Triggers are within-season guides for livestock managers to make changes or move livestock, ensuring that end-point indicators (described below) are met (not to be confused with state and transition model triggers). For instance, animal movements may be triggered by use levels. The University of Idaho Stubble Height Review Team (2004) described proper use of triggers for riparian management. Triggers must be location and management-plan specific. Also, recording use level at the end of grazing, when this occurs within the growing season, is useful even when the move was not triggered by the level of use. See grazing response index in the Ranchers' Monitoring Guide (Perryman et al. 2006; Wyman et al. 2006).
Triggers may be included in grazing management plans after cooperative development by land and livestock managers. Triggers and end-point indicators, along with other required management practices, are expected to achieve long-term desired conditions. When using within-season triggers and end-point indicators, the monitoring strategy must not only measure and evaluate whether or not the allowable numeric value was met, but also whether the value is correct. If measures of annual use indicate that the desired grazing intensity or strategy is too much or too little, or is inconsistent with achieving the desired resource objectives, then the agency and the permittee should implement corrections. This is part of the adaptive management process.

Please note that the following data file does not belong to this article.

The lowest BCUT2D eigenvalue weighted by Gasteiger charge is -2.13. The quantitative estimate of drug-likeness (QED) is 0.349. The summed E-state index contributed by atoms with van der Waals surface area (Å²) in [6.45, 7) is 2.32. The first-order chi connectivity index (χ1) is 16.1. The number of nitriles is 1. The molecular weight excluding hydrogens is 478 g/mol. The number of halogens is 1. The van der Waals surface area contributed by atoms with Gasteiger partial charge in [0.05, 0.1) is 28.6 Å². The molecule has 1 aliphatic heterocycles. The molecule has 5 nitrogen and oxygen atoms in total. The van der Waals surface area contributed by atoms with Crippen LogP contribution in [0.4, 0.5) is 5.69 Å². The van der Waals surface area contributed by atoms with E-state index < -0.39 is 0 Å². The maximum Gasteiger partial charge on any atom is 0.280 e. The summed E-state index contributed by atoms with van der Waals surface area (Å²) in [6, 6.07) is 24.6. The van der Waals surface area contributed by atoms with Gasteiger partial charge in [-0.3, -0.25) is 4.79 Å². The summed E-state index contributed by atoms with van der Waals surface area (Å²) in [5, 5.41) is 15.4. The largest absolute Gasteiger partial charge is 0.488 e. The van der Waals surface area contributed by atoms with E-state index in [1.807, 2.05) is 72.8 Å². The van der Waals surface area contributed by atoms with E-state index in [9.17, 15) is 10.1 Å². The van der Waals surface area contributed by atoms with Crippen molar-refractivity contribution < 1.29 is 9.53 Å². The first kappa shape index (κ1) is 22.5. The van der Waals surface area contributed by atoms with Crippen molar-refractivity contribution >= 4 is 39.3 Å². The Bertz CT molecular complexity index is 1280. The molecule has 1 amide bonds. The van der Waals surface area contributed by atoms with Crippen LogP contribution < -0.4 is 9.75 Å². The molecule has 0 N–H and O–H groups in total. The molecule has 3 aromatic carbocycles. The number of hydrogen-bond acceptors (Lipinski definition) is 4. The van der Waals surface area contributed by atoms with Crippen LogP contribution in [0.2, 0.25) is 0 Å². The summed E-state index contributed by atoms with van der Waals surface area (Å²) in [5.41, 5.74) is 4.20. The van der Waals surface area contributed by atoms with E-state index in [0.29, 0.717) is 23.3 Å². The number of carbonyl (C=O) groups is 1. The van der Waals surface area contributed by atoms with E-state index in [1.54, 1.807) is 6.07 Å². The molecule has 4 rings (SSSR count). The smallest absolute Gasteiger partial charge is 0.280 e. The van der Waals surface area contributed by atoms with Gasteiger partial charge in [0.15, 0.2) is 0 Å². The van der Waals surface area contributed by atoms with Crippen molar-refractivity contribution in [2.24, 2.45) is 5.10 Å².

End-point indicators are end-of-season guides for land managers to assess resource use impacts at the end of the grazing and growing season, whichever comes last. Assessment of both triggers and end-point indicators helps to determine if grazing use left resources in an appropriate condition for moving toward objectives. Generally, end-point indicators cannot by themselves determine whether a particular grazing system is contributing to recovery or conversely, contributing to degradation (BLM 1999b). This is especially true of a single year's values (Smith et al. 2005).
Across broad and diverse areas, different values of a given indicator or different indicators would be selected for different vegetation types and objectives. For example, crested wheatgrass, with its resilience to grazing pressure and tendency toward wolf plants (plants that have grown large and accumulated unpalatable thatch through lack of use), might have a higher utilization level than would be suitable for bluebunch wheatgrass, a species more susceptible to defoliation impacts. A pasture might have a higher acceptable target utilization level if grazed in a rotation with a short-use period than for the same area if grazed every year for a longer period, especially if that grazing use coincided with the reproductive phase of plant growth.